• Tip: Speaking of preparing for tough questions, The Muse provides some common interview questions and coaching to how to answer them.

3. Show your interest in the company and the job

“Eye contact is very important. Smile. Sell your good points, you have many.”

“Learn a little bit about the company before going into the job interview (“I learned a little bit about the company going into the job. For example, I worked at Victoria’s Secret. So I learned what my favorite part about the company was. You can be a little cheesy and say things like ‘I love that _______ store remembers its audience. It’s a strong quality of this store to have sizes and styles for every shape.'”)

4. Come with questions (even simple ones)

“Have a question or two prepared for when they ask ‘So do have any questions for me?’ That shows that you are truly interested. They can be simple like what is the dress code or roughly how many hours will you work a week.”

What has your job interview experience been like? Do you have any helpful tips to share? Log in or join PatientsLikeMe and jump in the conversation.

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“What do you mean I can’t bring my service animal in?” Member Craig talks life with fibromyalgia and service dogs.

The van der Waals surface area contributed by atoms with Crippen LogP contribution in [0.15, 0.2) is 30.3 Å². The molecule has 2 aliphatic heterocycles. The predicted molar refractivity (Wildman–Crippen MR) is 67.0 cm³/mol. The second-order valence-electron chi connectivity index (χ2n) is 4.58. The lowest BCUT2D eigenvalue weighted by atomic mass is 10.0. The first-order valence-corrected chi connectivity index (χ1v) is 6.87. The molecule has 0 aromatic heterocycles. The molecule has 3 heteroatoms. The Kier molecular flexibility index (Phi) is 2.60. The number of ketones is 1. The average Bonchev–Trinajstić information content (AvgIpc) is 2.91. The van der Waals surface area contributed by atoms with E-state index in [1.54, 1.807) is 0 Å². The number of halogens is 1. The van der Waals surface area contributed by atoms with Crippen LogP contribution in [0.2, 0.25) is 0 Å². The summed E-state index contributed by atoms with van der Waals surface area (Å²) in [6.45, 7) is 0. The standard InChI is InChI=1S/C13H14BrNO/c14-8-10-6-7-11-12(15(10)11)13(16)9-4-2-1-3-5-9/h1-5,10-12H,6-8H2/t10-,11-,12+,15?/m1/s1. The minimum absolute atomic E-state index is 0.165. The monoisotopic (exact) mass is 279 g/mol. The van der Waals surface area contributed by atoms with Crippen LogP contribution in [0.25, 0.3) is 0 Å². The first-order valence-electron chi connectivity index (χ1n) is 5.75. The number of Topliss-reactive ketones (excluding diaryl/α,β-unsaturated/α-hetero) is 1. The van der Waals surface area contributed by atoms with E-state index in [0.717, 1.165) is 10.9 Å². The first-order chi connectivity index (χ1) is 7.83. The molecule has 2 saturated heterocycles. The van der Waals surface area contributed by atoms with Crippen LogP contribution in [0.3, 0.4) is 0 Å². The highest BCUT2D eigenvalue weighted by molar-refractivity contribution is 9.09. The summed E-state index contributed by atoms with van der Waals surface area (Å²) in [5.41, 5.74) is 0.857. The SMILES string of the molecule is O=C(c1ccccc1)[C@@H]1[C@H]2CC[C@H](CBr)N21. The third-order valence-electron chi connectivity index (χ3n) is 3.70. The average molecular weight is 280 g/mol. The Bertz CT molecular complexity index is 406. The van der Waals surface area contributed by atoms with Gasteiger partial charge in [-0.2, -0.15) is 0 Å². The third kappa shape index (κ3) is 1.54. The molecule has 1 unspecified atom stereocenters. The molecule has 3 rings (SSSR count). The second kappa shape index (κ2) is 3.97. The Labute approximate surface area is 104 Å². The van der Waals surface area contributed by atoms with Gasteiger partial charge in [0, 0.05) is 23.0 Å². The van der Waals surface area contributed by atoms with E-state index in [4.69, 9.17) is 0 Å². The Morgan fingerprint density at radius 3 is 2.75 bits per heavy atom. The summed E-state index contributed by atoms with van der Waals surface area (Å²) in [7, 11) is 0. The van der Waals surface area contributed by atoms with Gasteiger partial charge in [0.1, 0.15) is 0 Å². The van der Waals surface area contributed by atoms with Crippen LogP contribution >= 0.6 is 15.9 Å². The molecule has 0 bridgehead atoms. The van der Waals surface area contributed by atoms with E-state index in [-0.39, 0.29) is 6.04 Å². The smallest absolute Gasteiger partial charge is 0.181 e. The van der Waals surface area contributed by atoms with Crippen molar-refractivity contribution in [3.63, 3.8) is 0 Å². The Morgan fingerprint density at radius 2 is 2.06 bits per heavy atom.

Posted November 27th, 2017 by

Craig Braquet (woofhound) is living with fibromyalgia and severe degenerative disc disease, the result of a multi-car accident in 1979. We first introduced Craig when he joined the 2015-2016 PatientsLikeMe Team of Advisors, but today we introduce his dogs, Luna, Oliver and Dakota (check out their cameo in Craig’s recent #MoreThan video). See what Craig has to say about training his own service dogs, taking them into public places, and how they’ve helped him manage his condition.

Service dog for fibromyalgia

Craig with his service dogs Luna (left) and Oliver (right).

Finding motivation to “get out of bed and rejoin society”

“Luna is where we began my journey with personal service animals,” Craig says. Luna, a Great Dane, is now retired from being a service animal, though she’s still one of Craig’s closest companions. “Before Luna, I stayed at home, my pain levels were more than I could handle. I spent most of my days sleeping, trying to heal my body from the stresses of constant pain, my illness had overshadowed me.”

Craig says Luna gave him a new purpose in life, and he found that training her to be a balance and stability service animal gave him the motivation to “get out of bed and rejoin society.” Regular exercise is beneficial for people living with fibromyalgia, and Luna helped make that effort worthwhile.

Since Luna, Craig has adopted Oliver and Dakota, also Great Danes. “Oliver took to his Service Animal Training just like Luna did,” he says. “He learned quickly and looked out for me in public, he’s calm in noisy, stressful situations and doesn’t pay attention to any other animals when he has his service gear on.”

When service dogs are turned away: Know your rights (and responsibilities)